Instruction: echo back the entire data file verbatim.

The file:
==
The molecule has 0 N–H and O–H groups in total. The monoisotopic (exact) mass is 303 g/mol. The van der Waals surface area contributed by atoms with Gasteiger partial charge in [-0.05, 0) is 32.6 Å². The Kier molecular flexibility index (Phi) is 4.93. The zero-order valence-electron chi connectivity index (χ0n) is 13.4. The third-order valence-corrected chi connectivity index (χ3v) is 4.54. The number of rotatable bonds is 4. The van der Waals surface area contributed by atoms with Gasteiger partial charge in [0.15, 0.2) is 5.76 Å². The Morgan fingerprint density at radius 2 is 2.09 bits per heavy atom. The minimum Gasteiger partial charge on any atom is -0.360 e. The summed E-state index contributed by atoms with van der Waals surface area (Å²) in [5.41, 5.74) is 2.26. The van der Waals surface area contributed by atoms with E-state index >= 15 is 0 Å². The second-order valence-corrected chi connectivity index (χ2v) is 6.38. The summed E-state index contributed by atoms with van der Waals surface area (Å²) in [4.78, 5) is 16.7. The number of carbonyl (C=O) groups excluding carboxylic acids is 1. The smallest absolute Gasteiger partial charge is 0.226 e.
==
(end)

The molecule has 0 N–H and O–H groups in total. The monoisotopic (exact) mass is 303 g/mol. The van der Waals surface area contributed by atoms with Gasteiger partial charge in [-0.05, 0) is 32.6 Å². The Kier molecular flexibility index (Phi) is 4.93. The zero-order valence-electron chi connectivity index (χ0n) is 13.4. The third-order valence-corrected chi connectivity index (χ3v) is 4.54. The number of rotatable bonds is 4. The van der Waals surface area contributed by atoms with Gasteiger partial charge in [0.15, 0.2) is 5.76 Å². The Morgan fingerprint density at radius 2 is 2.09 bits per heavy atom. The minimum Gasteiger partial charge on any atom is -0.360 e. The summed E-state index contributed by atoms with van der Waals surface area (Å²) in [5.41, 5.74) is 2.26. The van der Waals surface area contributed by atoms with E-state index >= 15 is 0 Å². The second-order valence-corrected chi connectivity index (χ2v) is 6.38. The summed E-state index contributed by atoms with van der Waals surface area (Å²) in [4.78, 5) is 16.7. The number of carbonyl (C=O) groups excluding carboxylic acids is 1. The smallest absolute Gasteiger partial charge is 0.226 e.